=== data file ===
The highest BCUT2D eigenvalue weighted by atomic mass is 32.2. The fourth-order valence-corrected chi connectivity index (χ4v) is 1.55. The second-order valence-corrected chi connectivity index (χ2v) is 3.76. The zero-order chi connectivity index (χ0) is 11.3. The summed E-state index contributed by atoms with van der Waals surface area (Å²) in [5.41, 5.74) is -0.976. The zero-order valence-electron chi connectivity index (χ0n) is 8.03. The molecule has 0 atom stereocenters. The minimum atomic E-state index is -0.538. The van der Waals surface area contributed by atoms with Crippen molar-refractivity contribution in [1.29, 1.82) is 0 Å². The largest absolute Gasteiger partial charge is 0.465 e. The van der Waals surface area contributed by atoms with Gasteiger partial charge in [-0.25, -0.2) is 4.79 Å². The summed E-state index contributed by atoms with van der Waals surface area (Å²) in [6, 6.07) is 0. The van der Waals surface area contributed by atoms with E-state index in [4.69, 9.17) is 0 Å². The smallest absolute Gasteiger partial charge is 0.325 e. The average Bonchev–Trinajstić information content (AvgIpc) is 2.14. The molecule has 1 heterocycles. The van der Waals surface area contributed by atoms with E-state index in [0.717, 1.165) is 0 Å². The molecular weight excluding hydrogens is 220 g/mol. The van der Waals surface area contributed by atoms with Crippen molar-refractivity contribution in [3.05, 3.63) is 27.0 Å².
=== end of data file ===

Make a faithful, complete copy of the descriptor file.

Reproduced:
The highest BCUT2D eigenvalue weighted by atomic mass is 32.2. The fourth-order valence-corrected chi connectivity index (χ4v) is 1.55. The second-order valence-corrected chi connectivity index (χ2v) is 3.76. The zero-order chi connectivity index (χ0) is 11.3. The summed E-state index contributed by atoms with van der Waals surface area (Å²) in [5.41, 5.74) is -0.976. The zero-order valence-electron chi connectivity index (χ0n) is 8.03. The molecule has 0 atom stereocenters. The minimum atomic E-state index is -0.538. The van der Waals surface area contributed by atoms with Crippen molar-refractivity contribution in [1.29, 1.82) is 0 Å². The largest absolute Gasteiger partial charge is 0.465 e. The van der Waals surface area contributed by atoms with Gasteiger partial charge in [-0.25, -0.2) is 4.79 Å². The summed E-state index contributed by atoms with van der Waals surface area (Å²) in [6, 6.07) is 0. The van der Waals surface area contributed by atoms with E-state index in [4.69, 9.17) is 0 Å². The smallest absolute Gasteiger partial charge is 0.325 e. The average Bonchev–Trinajstić information content (AvgIpc) is 2.14. The molecule has 1 heterocycles. The van der Waals surface area contributed by atoms with E-state index in [0.717, 1.165) is 0 Å². The molecular weight excluding hydrogens is 220 g/mol. The van der Waals surface area contributed by atoms with Crippen molar-refractivity contribution in [3.05, 3.63) is 27.0 Å².